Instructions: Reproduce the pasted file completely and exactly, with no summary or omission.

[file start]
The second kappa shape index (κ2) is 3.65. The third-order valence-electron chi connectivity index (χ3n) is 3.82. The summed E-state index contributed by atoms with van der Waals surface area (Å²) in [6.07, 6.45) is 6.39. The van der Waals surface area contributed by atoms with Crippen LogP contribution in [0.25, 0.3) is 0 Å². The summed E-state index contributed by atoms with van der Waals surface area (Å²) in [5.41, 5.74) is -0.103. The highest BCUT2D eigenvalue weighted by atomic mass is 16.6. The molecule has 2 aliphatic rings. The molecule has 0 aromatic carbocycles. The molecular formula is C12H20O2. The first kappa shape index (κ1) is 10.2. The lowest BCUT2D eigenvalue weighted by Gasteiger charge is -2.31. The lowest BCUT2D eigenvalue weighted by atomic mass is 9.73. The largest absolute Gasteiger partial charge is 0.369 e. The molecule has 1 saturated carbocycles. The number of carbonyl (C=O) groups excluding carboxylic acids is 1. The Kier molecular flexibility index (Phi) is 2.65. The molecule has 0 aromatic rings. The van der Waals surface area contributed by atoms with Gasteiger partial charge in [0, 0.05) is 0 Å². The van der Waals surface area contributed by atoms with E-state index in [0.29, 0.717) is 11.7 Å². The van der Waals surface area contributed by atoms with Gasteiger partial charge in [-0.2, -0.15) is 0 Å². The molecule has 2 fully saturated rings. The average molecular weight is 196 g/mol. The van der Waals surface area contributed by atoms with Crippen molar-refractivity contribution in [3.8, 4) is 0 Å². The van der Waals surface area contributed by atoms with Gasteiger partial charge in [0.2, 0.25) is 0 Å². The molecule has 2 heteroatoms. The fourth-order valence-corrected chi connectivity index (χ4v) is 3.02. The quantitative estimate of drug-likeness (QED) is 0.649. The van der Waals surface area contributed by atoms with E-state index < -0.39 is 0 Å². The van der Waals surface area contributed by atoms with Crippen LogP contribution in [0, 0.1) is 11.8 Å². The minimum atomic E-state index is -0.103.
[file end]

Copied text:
The second kappa shape index (κ2) is 3.65. The third-order valence-electron chi connectivity index (χ3n) is 3.82. The summed E-state index contributed by atoms with van der Waals surface area (Å²) in [6.07, 6.45) is 6.39. The van der Waals surface area contributed by atoms with Crippen LogP contribution in [0.25, 0.3) is 0 Å². The summed E-state index contributed by atoms with van der Waals surface area (Å²) in [5.41, 5.74) is -0.103. The highest BCUT2D eigenvalue weighted by atomic mass is 16.6. The molecule has 2 aliphatic rings. The molecule has 0 aromatic carbocycles. The molecular formula is C12H20O2. The first kappa shape index (κ1) is 10.2. The lowest BCUT2D eigenvalue weighted by Gasteiger charge is -2.31. The lowest BCUT2D eigenvalue weighted by atomic mass is 9.73. The largest absolute Gasteiger partial charge is 0.369 e. The molecule has 1 saturated carbocycles. The number of carbonyl (C=O) groups excluding carboxylic acids is 1. The Kier molecular flexibility index (Phi) is 2.65. The molecule has 0 aromatic rings. The van der Waals surface area contributed by atoms with Gasteiger partial charge in [0, 0.05) is 0 Å². The van der Waals surface area contributed by atoms with E-state index in [0.29, 0.717) is 11.7 Å². The van der Waals surface area contributed by atoms with Gasteiger partial charge in [-0.2, -0.15) is 0 Å². The molecule has 2 fully saturated rings. The average molecular weight is 196 g/mol. The van der Waals surface area contributed by atoms with Crippen molar-refractivity contribution in [3.8, 4) is 0 Å². The van der Waals surface area contributed by atoms with Gasteiger partial charge in [0.2, 0.25) is 0 Å². The molecule has 2 heteroatoms. The fourth-order valence-corrected chi connectivity index (χ4v) is 3.02. The quantitative estimate of drug-likeness (QED) is 0.649. The van der Waals surface area contributed by atoms with E-state index < -0.39 is 0 Å². The van der Waals surface area contributed by atoms with Crippen LogP contribution in [0, 0.1) is 11.8 Å². The minimum atomic E-state index is -0.103.